Very many controversies have arisen from the fact, that men do
not rightly explain their meaning, or do not rightly interpret
the meaning of others. For, as a matter of fact, as they flatly
contradict themselves, they assume now one side, now another, of
the argument, so as to oppose the opinions, which they consider
mistaken and absurd in their opponents.
PROP. XLVIII. In the mind there is no absolute or free will ;
but the mind is determined to wish this or that by a cause, which
has also been determined by another cause, and this last by
another cause, and so on to infinity.
Proof.-The mind is a fixed and definite mode of thought (II.
xi.), therefore it cannot be the free cause of its actions (I.
xvii. Coroll. ii.) ; in other words, it cannot have an absolute
faculty of positive or negative volition ; but (by I. xxviii.) it
must be determined by a cause, which has also been determined by
another cause, and this last by another, &c. Q.E.D.
Note.-In the same way it is proved, that there is in the mind
no absolute faculty of understanding, desiring, loving, &c.
Whence it follows, that these and similar faculties are either
entirely fictitious, or are merely abstract and general terms,
such as we are accustomed to put together from particular things.
Thus the intellect and the will stand in the same relation to
this or that idea, or this or that volition, as "lapidity" to
this or that stone, or as "man" to Peter and Paul. The cause
which leads men to consider themselves free has been set forth in
the Appendix to Part I. But, before I proceed further, I would
here remark that, by the will to affirm and decide, I mean the
faculty, not the desire. I mean, I repeat, the faculty, whereby
the mind affirms or denies what is true or false, not the desire,
wherewith the mind wishes for or turns away from any given thing.
After we have proved, that these faculties of ours are general
notions, which cannot be distinguished from the particular
instances on which they are based, we must inquire whether
volitions themselves are anything besides the ideas of things.
We must inquire, I say, whether there is in the mind any
affirmation or negation beyond that, which the idea, in so far as
it is an idea, involves. On which subject see the following
proposition, and II. Def. iii., lest the idea of pictures should
suggest itself. For by ideas I do not mean images such as are
formed at the back of the eye, or in the midst of the brain, but
the conceptions of thought.
PROP. XLIX. There is in the mind no volition or affirmation and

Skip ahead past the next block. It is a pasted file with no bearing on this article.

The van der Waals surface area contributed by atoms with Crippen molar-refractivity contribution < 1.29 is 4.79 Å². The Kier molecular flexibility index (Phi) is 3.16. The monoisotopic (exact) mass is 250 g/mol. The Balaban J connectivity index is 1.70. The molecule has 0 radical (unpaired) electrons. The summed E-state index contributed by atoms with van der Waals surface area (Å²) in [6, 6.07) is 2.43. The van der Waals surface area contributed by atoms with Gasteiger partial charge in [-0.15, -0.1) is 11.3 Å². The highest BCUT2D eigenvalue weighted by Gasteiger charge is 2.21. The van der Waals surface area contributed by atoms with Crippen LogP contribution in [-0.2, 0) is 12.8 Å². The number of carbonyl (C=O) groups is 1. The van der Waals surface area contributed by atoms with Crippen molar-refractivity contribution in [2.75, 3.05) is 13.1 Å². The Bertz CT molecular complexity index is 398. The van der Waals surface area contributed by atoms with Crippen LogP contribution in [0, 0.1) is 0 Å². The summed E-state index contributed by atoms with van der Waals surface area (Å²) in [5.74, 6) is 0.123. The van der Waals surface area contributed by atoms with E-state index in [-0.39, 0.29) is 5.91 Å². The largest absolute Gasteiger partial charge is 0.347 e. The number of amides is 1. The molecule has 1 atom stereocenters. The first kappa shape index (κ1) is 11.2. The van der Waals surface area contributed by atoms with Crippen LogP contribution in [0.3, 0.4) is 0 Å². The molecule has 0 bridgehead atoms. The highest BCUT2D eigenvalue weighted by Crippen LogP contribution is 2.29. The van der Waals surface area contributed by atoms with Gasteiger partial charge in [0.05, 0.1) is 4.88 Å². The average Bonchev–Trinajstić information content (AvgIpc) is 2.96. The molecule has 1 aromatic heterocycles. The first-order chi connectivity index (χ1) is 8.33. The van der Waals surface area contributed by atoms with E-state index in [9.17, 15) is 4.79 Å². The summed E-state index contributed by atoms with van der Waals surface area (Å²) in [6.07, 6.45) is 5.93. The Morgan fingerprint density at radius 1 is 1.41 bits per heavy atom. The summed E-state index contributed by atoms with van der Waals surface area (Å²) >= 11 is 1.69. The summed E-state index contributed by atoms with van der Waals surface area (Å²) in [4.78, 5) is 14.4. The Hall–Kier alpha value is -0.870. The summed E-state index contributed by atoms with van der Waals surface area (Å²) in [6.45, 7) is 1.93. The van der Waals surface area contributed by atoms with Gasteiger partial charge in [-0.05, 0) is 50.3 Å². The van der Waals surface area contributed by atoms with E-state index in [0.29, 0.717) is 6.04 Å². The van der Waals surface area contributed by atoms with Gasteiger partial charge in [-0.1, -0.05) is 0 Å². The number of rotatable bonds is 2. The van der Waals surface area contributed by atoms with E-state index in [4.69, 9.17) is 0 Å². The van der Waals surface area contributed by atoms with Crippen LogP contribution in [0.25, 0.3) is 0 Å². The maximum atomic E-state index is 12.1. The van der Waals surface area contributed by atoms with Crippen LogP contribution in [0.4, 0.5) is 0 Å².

negation, save that which an idea, inasmuch as it is an idea,
Proof.-There is in the mind no absolute faculty of positive
or negative volition, but only particular volitions, namely, this
or that affirmation, and this or that negation. Now let us
conceive a particular volition, namely, the mode of thinking
whereby the mind affirms, that the three interior angles of a
triangle are equal to two right angles. This affirmation
involves the conception or idea of a triangle, that is, without
the idea of a triangle it cannot be conceived. It is the same
thing to say, that the concept A must involve the concept B, as
it is to say, that A cannot be conceived without B. Further,
this affirmation cannot be made (II. Ax. iii.) without the idea
of a triangle. Therefore, this affirmation can neither be nor be
conceived, without the idea of a triangle. Again, this idea of a
triangle must involve this same affirmation, namely, that its
three interior angles are equal to two right angles. Wherefore,
and vice versā, this idea of a triangle can neither be nor be
conceived without this affirmation, therefore, this affirmation
belongs to the essence of the idea of a triangle, and is nothing
besides. What we have said of this volition (inasmuch as we have
selected it at random) may be said of any other volition, namely,
that it is nothing but an idea. Q.E.D.
Corollary.-Will and understanding are one and the same.
Proof.-Will and understanding are nothing beyond the
individual volitions and ideas (II. xlviii. and note). But a
particular volition and a particular idea are one and the same
(by the foregoing Prop.) ; therefore, will and understanding are